The Philippine Institute of Volcanology and Seismology (Phivolcs) on Saturday, April 3, said Taal Volcano continued to exhibit “increased unrest” as 125 volcanic earthquakes were monitored in its vicinity in the past 24 hours.
Of the number, seven were volcanic tremor episodes with durations of one to one and a half minutes, 114 low frequency volcanic earthquakes, three hybrid earthquakes, and one volcano-tectonic earthquake.
The state seismology bureau said activity at Taal’s main crater consisted of weak emission of steam-laden plumes from fumarolic vents that rose 30 meters.
It also measured a significant sulfur dioxide emission of 1854 tonnes/day on April 2, while temperature highs of 71.8 degrees Celsius and pH of 1.59 were last measured from the main crater lake on March 4 and February 12, respectively.
Ground deformation parameters also indicated “a very slow and steady inflation and expansion of the Taal region since after the January 2020 eruption,” as such “parameters may indicate increased magmatic activity at shallow depths beneath the edifice.”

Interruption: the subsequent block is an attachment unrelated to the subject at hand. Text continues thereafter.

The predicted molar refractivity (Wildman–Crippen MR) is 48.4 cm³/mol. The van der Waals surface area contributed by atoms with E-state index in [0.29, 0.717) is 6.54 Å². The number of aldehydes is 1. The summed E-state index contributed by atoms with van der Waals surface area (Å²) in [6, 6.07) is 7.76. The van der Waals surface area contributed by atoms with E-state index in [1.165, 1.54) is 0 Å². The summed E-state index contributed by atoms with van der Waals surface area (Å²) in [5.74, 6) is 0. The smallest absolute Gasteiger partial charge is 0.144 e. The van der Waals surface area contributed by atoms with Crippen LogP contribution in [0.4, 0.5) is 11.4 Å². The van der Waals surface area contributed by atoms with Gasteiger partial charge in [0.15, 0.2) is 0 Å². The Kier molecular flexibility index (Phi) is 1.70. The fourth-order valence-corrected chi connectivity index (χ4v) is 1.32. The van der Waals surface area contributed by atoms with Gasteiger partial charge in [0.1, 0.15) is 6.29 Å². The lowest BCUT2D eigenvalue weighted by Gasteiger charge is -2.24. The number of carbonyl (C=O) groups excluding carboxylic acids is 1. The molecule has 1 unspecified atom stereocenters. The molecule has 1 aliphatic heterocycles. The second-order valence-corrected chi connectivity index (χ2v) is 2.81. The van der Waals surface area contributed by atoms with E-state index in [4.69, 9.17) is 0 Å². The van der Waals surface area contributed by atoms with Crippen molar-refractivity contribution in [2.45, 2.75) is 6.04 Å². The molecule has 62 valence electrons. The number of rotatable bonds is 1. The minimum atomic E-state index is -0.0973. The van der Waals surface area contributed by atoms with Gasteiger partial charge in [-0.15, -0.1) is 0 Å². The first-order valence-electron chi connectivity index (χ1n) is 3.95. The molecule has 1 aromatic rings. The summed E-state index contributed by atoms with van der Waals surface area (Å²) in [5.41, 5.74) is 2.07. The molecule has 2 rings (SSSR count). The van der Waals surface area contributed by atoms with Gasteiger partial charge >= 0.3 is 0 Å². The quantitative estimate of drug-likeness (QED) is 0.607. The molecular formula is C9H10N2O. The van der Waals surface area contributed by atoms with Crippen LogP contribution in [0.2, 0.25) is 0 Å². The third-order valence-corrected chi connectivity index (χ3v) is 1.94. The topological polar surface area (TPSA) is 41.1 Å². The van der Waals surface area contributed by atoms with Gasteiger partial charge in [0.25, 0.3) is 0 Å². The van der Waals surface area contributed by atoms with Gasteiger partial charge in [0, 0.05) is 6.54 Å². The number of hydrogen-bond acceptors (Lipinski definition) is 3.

With this, Phivolcs said Taal Volcano remained under Alert Level 2 or “Increased Unrest”, but it noted that such unrest has been elevating, and was under constant evaluation.
Under such alert level, sudden steam-driven or phreatic explosions, volcanic earthquakes, minor ashfall, and lethal accumulations or expulsions of volcanic gas can occur and threaten areas within and around the volcano.
Phivolcs has recommended prohibiting the entry into Taal Volcano island, especially the vicinities of the main crater and the daang Kastila fissure, as well as occupancy and boating on Taal Lake.